Back in May 2018, Warner Bros. Animation revealed that it was reviving the ThunderCats. The announcement was accompanied with a teaser trailer, showcasing a new name for the reboot -- ThunderCats Roar -- and a drastic change in animation style to make sure Lion-O and his feline friends didn't look out of place alongside Cartoon Network's current crop of fantasy adventure series' like Stephen Universe and Adventure Time. Reaction to the Cats' new, pudgier physiques, coupled with the reboot's more comedic focus, produced a sizable negative response online.
Luckily for the Roar showrunners, that heat is now being drawn towards Netflix's She-Ra and the Princesses of Power, the latest nostalgia-baiting throwback to the '80s. Creator Noelle Stevenson recently gave us our first proper look at what a 2018 version of the Princess of Etheria will look like, a redesign that has quickly become controversial.
In a similar vein to the complaints ThunderCats Roar attracted, a contingent of men (and some women) have flipped out about the shape of the teenage heroine's body and face. Dubbing her "Androgynous-Ra," they've pointed to the absence of makeup on her face, her squarer jaw, flatter chest and lack of curves as evidence the show's creators are toning down of the original's "femininity," which -- judging by the level of vitriol over fairly minor changes -- was apparently the character's sole appeal.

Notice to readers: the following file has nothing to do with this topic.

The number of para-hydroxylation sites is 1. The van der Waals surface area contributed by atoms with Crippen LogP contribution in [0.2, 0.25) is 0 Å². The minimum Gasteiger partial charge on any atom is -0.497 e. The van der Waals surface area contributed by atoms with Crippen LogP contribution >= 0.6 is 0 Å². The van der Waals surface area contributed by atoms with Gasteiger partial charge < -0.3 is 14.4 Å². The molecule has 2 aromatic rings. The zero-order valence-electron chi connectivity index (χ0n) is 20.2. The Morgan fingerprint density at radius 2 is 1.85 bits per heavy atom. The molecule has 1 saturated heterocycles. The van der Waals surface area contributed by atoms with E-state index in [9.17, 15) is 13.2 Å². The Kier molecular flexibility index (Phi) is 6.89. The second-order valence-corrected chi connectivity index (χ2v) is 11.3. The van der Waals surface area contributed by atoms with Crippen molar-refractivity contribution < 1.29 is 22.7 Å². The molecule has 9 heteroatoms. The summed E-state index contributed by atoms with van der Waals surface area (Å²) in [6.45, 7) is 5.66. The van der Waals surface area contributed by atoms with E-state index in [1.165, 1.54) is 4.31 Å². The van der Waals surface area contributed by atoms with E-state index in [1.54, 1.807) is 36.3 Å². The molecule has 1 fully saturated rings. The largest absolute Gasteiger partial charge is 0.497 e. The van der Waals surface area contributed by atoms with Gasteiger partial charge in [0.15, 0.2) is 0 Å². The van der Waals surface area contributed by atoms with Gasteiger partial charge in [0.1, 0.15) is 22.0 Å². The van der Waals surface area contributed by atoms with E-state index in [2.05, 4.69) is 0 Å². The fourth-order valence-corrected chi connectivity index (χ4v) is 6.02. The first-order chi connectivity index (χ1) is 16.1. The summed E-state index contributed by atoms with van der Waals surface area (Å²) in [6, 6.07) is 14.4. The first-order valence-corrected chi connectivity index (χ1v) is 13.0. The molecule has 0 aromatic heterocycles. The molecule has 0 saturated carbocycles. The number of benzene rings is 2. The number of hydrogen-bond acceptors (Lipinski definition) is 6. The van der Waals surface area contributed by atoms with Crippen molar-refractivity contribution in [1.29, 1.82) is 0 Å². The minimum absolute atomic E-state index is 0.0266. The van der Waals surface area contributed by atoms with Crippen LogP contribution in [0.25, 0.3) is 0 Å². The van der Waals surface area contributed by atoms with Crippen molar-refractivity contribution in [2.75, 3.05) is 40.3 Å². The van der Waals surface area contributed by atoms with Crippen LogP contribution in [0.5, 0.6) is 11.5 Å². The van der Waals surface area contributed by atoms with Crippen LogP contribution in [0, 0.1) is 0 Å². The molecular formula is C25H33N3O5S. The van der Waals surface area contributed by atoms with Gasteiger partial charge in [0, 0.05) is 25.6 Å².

Actually, they're not entirely wrong. Back in the early '80s, She-Ra's main appeal was her femininity. But only insofar as that she was a "she." In Netflix's docuseries, The Toys That Made Us, former Mattel CEO Jill Barad explains that She-Ra was created to capitalize on the 20% of He-Man and the Masters of the Universe fans that were female. Unofficially, she also wanted to make sure that Barbie -- the company's golden goose -- was no longer being outshined by a bunch of body-building boys toys -- a battlefield that He-Man's creators were more than willing to meet the women on, refusing to let She-Ra match her twin brother in size or stature for fear that their Eternian Prince would be made to look like a "wimp." Even when the princess was in her infancy, her body was being controlled by a bunch of disgruntled men.
She-Ra's creators at Mattel had to settle for releasing a toy that was essentially a Barbie doll with a sword and limbs posable enough to allow for more than just going to veterinary school or holidaying in Malibu with Ken. It wasn't until after her design and name were settled on that J. Michael Straczynski was tapped to create a backstory for the character, under the guidance of Larry DiTillio, keeper of the He-Man "bible," so that she could make her cartoon debut.
"We never considered or wrote She-Ra to be the 'ideal woman," Straczynski recently tweeted. "We [...] considered her a warrior, first and foremost [...] Anyone looking back at She-Ra [...] as the 'ideal woman' is doing so through the lens of prepubescent (since it was aimed at kids) interest. [...] I get it, but that wasn't the creative intent."